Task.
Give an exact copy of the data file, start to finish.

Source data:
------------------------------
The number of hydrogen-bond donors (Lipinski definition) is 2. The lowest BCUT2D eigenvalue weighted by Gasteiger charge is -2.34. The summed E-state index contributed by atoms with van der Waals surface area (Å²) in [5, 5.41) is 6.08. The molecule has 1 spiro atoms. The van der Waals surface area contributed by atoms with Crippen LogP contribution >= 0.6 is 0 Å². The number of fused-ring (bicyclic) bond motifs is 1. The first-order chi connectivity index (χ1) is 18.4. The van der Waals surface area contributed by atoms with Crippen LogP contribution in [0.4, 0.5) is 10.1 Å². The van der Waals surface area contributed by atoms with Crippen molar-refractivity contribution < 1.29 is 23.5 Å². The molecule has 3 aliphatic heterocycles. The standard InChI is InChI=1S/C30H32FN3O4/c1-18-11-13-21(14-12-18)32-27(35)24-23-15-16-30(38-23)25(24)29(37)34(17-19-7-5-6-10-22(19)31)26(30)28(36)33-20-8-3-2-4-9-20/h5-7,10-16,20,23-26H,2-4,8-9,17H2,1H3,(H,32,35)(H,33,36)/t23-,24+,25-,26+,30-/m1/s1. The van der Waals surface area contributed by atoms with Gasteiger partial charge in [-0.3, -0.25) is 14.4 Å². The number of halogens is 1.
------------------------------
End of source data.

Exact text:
The number of hydrogen-bond donors (Lipinski definition) is 2. The lowest BCUT2D eigenvalue weighted by Gasteiger charge is -2.34. The summed E-state index contributed by atoms with van der Waals surface area (Å²) in [5, 5.41) is 6.08. The molecule has 1 spiro atoms. The van der Waals surface area contributed by atoms with Crippen LogP contribution >= 0.6 is 0 Å². The number of fused-ring (bicyclic) bond motifs is 1. The first-order chi connectivity index (χ1) is 18.4. The van der Waals surface area contributed by atoms with Crippen LogP contribution in [0.4, 0.5) is 10.1 Å². The van der Waals surface area contributed by atoms with Crippen molar-refractivity contribution < 1.29 is 23.5 Å². The molecule has 3 aliphatic heterocycles. The standard InChI is InChI=1S/C30H32FN3O4/c1-18-11-13-21(14-12-18)32-27(35)24-23-15-16-30(38-23)25(24)29(37)34(17-19-7-5-6-10-22(19)31)26(30)28(36)33-20-8-3-2-4-9-20/h5-7,10-16,20,23-26H,2-4,8-9,17H2,1H3,(H,32,35)(H,33,36)/t23-,24+,25-,26+,30-/m1/s1. The van der Waals surface area contributed by atoms with Gasteiger partial charge in [-0.3, -0.25) is 14.4 Å². The number of halogens is 1.